UTICA — “This could have been horrible,” said Utica Mayor Larry Friesel, standing in front of the Utica Care Center at 233 N. Main St. early Sunday morning as firefighters ventilated the building after a fire in the attic was extinguished and the building evacuated. “But the fire departments did a wonderful job.”
Almost 40 firefighters and 12 firetrucks from four departments filled Main Street as the 23 residents, most of whom are bedridden or in wheelchairs, were evacuated after smoke from a burning HVAC system fan motor in the attic triggered the fire alarm.
The three staff members on duty when the fire started around 11:30 Saturday night smelled smoke and took action as the fire alarm sounded.
Nurse Elizabeth Ashbrook was the staff member in charge at the time.
“I smelled an odor that was like a firecracker in that resident’s room,” she said, pointing from the hallway where firefighters were rolling hose after extinguishing the fire.
“I called the [Director of Nursing], I called the administrator, I called the fire department, and we started getting blankets and moving people,” Ashbrook said.
Friesel, who lives a short distance from the nursing home, came out of his house to wake neighbors to assist the staff and firefighters with the evacuation, according to Utica firefighter Curt Gannon.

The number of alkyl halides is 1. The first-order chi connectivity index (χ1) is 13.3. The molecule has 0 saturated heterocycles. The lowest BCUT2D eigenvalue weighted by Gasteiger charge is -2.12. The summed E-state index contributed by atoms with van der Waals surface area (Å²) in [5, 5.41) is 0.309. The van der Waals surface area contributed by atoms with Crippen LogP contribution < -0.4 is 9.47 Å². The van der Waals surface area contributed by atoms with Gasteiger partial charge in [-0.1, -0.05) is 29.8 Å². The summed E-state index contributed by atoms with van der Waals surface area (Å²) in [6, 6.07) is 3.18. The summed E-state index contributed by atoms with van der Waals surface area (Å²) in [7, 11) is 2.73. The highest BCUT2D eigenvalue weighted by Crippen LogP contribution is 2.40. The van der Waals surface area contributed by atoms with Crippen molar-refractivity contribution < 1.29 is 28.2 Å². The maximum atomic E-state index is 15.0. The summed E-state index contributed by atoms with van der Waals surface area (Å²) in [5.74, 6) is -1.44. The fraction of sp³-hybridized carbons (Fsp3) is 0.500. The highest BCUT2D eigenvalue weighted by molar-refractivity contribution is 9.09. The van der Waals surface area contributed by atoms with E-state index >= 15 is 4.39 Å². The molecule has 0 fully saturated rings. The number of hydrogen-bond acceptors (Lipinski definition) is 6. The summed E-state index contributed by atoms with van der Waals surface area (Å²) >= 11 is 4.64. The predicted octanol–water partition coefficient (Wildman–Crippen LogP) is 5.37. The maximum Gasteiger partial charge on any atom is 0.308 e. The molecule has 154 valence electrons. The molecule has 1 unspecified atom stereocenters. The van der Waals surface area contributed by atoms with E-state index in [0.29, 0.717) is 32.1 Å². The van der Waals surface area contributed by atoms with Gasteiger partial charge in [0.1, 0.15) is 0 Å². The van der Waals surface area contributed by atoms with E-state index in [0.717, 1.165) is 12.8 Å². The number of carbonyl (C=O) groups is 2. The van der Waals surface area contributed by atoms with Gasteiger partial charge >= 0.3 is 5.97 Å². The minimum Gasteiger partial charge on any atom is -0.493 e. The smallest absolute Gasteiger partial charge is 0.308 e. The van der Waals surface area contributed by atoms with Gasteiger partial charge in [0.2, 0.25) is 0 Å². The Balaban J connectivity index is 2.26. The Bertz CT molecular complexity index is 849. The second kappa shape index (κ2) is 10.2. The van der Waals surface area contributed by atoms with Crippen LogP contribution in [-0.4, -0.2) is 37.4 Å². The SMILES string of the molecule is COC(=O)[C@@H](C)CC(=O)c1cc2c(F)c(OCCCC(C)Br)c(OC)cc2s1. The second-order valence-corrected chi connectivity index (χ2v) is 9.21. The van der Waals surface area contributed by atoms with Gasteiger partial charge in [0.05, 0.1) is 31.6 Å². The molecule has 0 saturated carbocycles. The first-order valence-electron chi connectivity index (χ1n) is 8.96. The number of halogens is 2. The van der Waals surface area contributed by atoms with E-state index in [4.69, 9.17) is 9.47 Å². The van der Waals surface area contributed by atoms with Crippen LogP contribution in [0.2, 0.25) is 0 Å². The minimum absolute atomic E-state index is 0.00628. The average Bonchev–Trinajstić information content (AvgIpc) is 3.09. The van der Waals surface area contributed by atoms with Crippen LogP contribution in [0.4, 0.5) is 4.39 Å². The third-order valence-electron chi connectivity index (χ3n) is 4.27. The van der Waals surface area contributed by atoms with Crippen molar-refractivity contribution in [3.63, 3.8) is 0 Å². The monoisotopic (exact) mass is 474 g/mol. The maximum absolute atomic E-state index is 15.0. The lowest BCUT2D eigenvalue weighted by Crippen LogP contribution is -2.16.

Mutual aid from neighboring departments for equipment and manpower was dispatched, and engines, tankers, medics and personnel were on scene in minutes.
“The firefighters knew what they were doing,” Friesel said of the evacuation, which involved placing some of the residents into squads. Others were wheeled on their beds and in their wheelchairs down the street to the Utica Church of Christ.
“There were trucks everywhere,” he said. “They did just a wonderful job, very organized.”
Friesel said Church of Christ keyholder Joellen Black unlocked the church to provide a safe place for the residents to wait while firefighters handled the situation.
Neighbors, on and off-duty staff from the nursing home, and firefighters reassured the center’s residents during the two hours it remained closed. The evacuation was completed in about 15 to 20 minutes, according to Utica Fire Captain Brooks Schmidlin.
Schmidlin said firefighters needed only two hand-held hoselines to put out the fire. After waiting a few minutes, firefighters restarted the HVAC system, but it began smoking again so it was removed.
Firefighters used large fans to ventilate the smoke and electrical smell, and waited on scene in case the system should have more problems.
The owner of the nursing home, Tom Rosser, said he felt a power surge earlier in the day caused by a tree limb falling on a power line may have played a part in starting the fire.
“It’s circumstantial, but it makes sense,” Rosser said as he walked through the building with firefighters before the residents were returned to their rooms.
Fire officials did not speculate on any connection between the earlier power surge and the fire. The official cause remains under investigation. The nursing home was last inspected by an inspector from the State Fire Marshal’s office on Feb. 20. Rosser said the center passed inspection.
Utica Assistant Fire Chief Rob Pierpont stressed the importance training and preplanning played in the smooth evacuation and fire operations
“That’s why we train for these with mutual aid departments,” he said as the fire crews began to be released from the scene around 2 a.m. “The preplanning for this went very well for this particular situation. It took all the companies working together to make this go smoothly.”